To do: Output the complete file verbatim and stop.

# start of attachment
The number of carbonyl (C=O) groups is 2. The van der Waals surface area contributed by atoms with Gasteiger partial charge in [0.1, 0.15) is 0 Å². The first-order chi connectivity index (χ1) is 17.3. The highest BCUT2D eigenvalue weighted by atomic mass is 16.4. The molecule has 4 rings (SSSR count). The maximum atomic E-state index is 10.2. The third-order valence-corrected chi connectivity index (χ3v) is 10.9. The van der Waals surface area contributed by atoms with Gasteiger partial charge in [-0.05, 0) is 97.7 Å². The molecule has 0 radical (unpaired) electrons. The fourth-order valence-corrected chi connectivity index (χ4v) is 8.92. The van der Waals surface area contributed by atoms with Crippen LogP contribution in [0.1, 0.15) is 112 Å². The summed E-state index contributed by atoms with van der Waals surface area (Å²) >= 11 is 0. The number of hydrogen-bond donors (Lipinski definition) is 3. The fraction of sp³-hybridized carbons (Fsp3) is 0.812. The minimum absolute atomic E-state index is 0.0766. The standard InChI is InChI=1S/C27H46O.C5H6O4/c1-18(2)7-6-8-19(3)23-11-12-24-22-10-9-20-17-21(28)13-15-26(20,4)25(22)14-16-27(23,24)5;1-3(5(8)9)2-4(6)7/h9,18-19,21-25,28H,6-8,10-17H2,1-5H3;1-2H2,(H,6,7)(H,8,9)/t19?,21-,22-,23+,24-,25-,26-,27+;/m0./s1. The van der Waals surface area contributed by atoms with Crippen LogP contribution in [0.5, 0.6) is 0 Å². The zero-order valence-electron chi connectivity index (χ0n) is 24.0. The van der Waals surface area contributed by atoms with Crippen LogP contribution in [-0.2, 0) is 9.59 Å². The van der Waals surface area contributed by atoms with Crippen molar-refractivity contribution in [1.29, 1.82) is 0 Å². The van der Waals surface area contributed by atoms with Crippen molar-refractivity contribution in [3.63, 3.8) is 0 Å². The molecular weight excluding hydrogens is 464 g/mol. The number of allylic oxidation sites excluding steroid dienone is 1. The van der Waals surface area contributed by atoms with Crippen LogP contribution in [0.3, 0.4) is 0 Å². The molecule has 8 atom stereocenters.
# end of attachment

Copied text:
The number of carbonyl (C=O) groups is 2. The van der Waals surface area contributed by atoms with Gasteiger partial charge in [0.1, 0.15) is 0 Å². The first-order chi connectivity index (χ1) is 17.3. The highest BCUT2D eigenvalue weighted by atomic mass is 16.4. The molecule has 4 rings (SSSR count). The maximum atomic E-state index is 10.2. The third-order valence-corrected chi connectivity index (χ3v) is 10.9. The van der Waals surface area contributed by atoms with Gasteiger partial charge in [-0.05, 0) is 97.7 Å². The molecule has 0 radical (unpaired) electrons. The fourth-order valence-corrected chi connectivity index (χ4v) is 8.92. The van der Waals surface area contributed by atoms with Crippen LogP contribution in [0.1, 0.15) is 112 Å². The summed E-state index contributed by atoms with van der Waals surface area (Å²) >= 11 is 0. The number of hydrogen-bond donors (Lipinski definition) is 3. The fraction of sp³-hybridized carbons (Fsp3) is 0.812. The minimum absolute atomic E-state index is 0.0766. The standard InChI is InChI=1S/C27H46O.C5H6O4/c1-18(2)7-6-8-19(3)23-11-12-24-22-10-9-20-17-21(28)13-15-26(20,4)25(22)14-16-27(23,24)5;1-3(5(8)9)2-4(6)7/h9,18-19,21-25,28H,6-8,10-17H2,1-5H3;1-2H2,(H,6,7)(H,8,9)/t19?,21-,22-,23+,24-,25-,26-,27+;/m0./s1. The van der Waals surface area contributed by atoms with Crippen LogP contribution in [0.5, 0.6) is 0 Å². The zero-order valence-electron chi connectivity index (χ0n) is 24.0. The van der Waals surface area contributed by atoms with Crippen LogP contribution in [-0.2, 0) is 9.59 Å². The van der Waals surface area contributed by atoms with Crippen molar-refractivity contribution in [1.29, 1.82) is 0 Å². The van der Waals surface area contributed by atoms with Crippen molar-refractivity contribution in [3.63, 3.8) is 0 Å². The molecular weight excluding hydrogens is 464 g/mol. The number of allylic oxidation sites excluding steroid dienone is 1. The van der Waals surface area contributed by atoms with Crippen LogP contribution in [0.3, 0.4) is 0 Å². The molecule has 8 atom stereocenters.